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Education  |   December 2018
Simultaneous Color Change at Opposite Ends of Carbon Dioxide Absorbent Canisters
Author Notes
  • From the Department of Anesthesiology, University of Florida College of Medicine, Gainesville, Florida.
  • Address correspondence to Dr. Loeb: rloeb@anest.ufl.edu
Article Information
Education / Images in Anesthesiology / Pharmacology
Education   |   December 2018
Simultaneous Color Change at Opposite Ends of Carbon Dioxide Absorbent Canisters
Anesthesiology 12 2018, Vol.129, 1170. doi:https://doi.org/10.1097/ALN.0000000000002415
Anesthesiology 12 2018, Vol.129, 1170. doi:https://doi.org/10.1097/ALN.0000000000002415
The image shows carbon dioxide absorbent that is violet at the top and bottom of the canisters. This was observed on a Monday after a weekend of nonuse when fresh gas was left flowing. Like other absorbents, Amsorb Plus (Armstrong Medical, Ireland)1  changes color when exhausted because alkaline absorbents convert carbon dioxide to carbonic acid, and the ethyl violet indicator changes color when the pH drops to less than 10.3. During use of this anesthesia breathing circuit, exhaled gas flows through the canisters from top to bottom. The absorbent at the top of the upper canister in this image is violet, indicating that it is exhausted. During nonuse, fresh gas can flow retrograde through the canisters, causing desiccation. Unlike other absorbents, Amsorb Plus also changes color when desiccated,2  so the absorbent at the bottom of the lower canister in this image is violet because it is desiccated. The absorbent in this image is still perfectly safe for use because it is not totally exhausted and the absorbent will not produce toxic substances. Armstrong Medical recommends replacing the absorbent in this dual-canister system when the top canister and half of the bottom canister have changed color.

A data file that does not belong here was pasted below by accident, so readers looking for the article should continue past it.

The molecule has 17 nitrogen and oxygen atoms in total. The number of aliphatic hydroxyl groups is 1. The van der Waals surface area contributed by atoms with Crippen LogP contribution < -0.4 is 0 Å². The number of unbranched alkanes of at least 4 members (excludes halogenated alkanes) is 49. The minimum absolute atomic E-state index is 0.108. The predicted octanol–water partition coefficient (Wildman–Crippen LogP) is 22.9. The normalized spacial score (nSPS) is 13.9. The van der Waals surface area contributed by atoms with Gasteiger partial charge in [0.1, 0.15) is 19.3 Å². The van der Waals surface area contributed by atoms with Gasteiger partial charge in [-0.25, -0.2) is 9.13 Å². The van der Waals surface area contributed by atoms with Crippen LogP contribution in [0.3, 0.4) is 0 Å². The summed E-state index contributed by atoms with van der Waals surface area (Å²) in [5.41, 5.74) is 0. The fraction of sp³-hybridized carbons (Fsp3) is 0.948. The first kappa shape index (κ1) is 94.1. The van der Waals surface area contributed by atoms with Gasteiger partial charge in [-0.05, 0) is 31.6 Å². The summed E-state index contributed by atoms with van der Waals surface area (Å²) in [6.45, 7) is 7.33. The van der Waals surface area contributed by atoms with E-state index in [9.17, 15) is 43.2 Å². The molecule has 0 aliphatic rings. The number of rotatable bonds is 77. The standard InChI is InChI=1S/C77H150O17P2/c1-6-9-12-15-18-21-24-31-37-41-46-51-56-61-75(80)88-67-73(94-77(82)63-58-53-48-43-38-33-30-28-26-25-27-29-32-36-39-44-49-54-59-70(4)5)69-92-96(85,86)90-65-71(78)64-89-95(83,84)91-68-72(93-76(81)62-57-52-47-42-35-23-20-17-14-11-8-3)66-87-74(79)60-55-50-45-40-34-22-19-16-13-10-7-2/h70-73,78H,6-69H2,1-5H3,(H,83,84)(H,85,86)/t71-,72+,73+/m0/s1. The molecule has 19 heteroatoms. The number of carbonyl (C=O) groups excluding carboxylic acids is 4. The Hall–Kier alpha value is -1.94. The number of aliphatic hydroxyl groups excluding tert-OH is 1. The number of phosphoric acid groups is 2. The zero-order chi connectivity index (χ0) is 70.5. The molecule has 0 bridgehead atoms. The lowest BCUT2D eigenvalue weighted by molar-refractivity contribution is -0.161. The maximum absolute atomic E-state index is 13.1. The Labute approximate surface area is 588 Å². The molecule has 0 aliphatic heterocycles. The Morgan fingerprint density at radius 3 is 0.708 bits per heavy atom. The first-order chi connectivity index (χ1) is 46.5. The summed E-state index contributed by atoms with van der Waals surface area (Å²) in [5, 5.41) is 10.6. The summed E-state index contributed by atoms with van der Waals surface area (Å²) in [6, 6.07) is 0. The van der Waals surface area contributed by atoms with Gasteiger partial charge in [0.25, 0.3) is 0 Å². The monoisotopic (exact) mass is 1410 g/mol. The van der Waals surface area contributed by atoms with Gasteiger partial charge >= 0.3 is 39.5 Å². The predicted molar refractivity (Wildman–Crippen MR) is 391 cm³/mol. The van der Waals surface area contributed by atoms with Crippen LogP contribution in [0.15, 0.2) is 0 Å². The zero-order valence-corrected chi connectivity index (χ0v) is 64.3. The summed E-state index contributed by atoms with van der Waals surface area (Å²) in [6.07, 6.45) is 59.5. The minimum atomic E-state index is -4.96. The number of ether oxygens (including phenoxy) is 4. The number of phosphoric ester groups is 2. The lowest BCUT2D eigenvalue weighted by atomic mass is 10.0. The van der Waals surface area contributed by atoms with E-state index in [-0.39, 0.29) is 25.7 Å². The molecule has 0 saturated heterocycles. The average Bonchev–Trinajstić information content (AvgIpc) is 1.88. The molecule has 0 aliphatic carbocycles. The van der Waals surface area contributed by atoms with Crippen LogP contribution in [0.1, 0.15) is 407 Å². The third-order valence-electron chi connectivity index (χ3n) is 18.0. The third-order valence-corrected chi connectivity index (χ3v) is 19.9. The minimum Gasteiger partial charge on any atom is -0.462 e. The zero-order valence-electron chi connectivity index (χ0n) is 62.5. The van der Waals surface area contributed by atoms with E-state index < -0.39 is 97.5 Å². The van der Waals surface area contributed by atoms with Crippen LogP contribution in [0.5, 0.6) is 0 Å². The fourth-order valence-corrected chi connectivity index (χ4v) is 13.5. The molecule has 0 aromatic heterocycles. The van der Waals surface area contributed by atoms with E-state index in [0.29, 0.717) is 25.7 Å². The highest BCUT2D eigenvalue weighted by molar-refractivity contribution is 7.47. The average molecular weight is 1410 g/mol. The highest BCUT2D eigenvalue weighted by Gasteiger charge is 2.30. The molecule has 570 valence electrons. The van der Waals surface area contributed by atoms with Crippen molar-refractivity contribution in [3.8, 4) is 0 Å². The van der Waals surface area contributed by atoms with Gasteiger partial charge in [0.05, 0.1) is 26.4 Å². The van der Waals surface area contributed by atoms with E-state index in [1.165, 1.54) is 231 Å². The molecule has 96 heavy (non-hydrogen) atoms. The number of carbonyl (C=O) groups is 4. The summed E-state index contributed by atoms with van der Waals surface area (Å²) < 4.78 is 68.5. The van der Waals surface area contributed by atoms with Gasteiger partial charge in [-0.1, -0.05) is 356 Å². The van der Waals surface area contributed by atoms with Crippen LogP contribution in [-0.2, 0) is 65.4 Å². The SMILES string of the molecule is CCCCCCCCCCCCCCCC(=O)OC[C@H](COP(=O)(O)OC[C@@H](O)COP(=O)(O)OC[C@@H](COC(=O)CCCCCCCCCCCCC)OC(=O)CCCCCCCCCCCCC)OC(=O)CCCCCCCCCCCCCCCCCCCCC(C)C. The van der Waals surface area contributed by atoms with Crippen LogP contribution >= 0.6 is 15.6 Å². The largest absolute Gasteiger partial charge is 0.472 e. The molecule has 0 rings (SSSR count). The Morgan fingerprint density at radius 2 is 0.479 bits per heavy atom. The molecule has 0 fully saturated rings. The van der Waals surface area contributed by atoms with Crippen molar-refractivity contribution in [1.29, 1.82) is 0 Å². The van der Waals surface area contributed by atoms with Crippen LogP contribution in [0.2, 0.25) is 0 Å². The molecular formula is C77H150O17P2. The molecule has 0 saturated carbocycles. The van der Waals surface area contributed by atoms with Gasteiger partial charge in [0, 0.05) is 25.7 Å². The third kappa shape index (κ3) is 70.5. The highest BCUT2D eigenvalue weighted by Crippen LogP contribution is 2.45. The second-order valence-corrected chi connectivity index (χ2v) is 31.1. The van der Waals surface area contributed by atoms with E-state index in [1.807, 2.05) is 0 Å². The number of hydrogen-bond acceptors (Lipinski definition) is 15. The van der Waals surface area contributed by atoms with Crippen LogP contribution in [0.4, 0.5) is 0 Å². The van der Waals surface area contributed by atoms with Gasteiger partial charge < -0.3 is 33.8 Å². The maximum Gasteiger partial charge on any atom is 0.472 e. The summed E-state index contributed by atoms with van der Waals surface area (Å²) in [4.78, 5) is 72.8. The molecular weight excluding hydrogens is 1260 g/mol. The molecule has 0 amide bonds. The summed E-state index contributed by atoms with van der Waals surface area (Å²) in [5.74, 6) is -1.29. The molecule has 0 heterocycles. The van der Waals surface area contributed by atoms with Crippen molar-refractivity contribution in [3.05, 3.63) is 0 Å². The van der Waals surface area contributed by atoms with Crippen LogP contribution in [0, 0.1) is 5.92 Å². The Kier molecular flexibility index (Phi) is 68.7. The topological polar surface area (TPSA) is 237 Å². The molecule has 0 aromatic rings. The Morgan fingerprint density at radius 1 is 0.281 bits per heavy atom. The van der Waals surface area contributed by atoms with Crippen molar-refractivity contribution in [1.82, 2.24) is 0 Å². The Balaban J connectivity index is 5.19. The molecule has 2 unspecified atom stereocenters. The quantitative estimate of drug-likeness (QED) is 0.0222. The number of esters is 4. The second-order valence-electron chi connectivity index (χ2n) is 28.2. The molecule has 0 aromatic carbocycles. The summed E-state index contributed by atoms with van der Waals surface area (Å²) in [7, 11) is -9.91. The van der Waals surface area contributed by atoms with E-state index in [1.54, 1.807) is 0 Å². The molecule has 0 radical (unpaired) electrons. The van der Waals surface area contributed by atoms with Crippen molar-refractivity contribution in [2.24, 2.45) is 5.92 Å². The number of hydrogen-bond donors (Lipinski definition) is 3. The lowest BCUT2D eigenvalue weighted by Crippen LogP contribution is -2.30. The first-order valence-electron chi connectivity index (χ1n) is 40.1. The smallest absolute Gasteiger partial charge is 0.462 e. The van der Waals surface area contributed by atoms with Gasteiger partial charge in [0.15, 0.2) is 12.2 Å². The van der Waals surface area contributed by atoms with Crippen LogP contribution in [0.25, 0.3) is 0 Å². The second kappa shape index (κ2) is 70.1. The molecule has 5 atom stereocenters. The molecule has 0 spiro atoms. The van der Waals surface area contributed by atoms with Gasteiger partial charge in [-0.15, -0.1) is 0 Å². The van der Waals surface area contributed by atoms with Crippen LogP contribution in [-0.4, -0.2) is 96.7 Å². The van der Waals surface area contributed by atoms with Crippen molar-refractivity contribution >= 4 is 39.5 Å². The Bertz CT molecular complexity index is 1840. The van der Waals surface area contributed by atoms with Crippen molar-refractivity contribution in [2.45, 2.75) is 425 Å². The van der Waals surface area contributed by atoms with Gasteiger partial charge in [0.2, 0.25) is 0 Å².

Desiccated Amsorb Plus, unlike some other absorbents, does not interact with volatile anesthetics to produce carbon monoxide or compound A.3  The desiccated absorbent in this image will change back to its original color when rehydrated by humidified exhaled gas during use.
Competing Interests
The authors declare no competing interests.
References
Murray, JM, Renfrew, CW, Bedi, A, McCrystal, CB, Jones, DS, Fee, JP Amsorb: A new carbon dioxide absorbent for use in anesthetic breathing systems. Anesthesiology 1999; 91:1342–8 [Article] [PubMed]
Knolle, E, Linert, W, Gilly, H Using Amsorb to detect dehydration of CO2 absorbents containing strong base. Anesthesiology 2002; 97:454–9 [Article] [PubMed]
Kharasch, ED, Powers, KM, Artru, AA Comparison of Amsorb®, sodalime, and Baralyme® degradation of volatile anesthetics and formation of carbon monoxide and compound A in swine in vivo. Anesthesiology 2002; 96:173–82 [Article] [PubMed]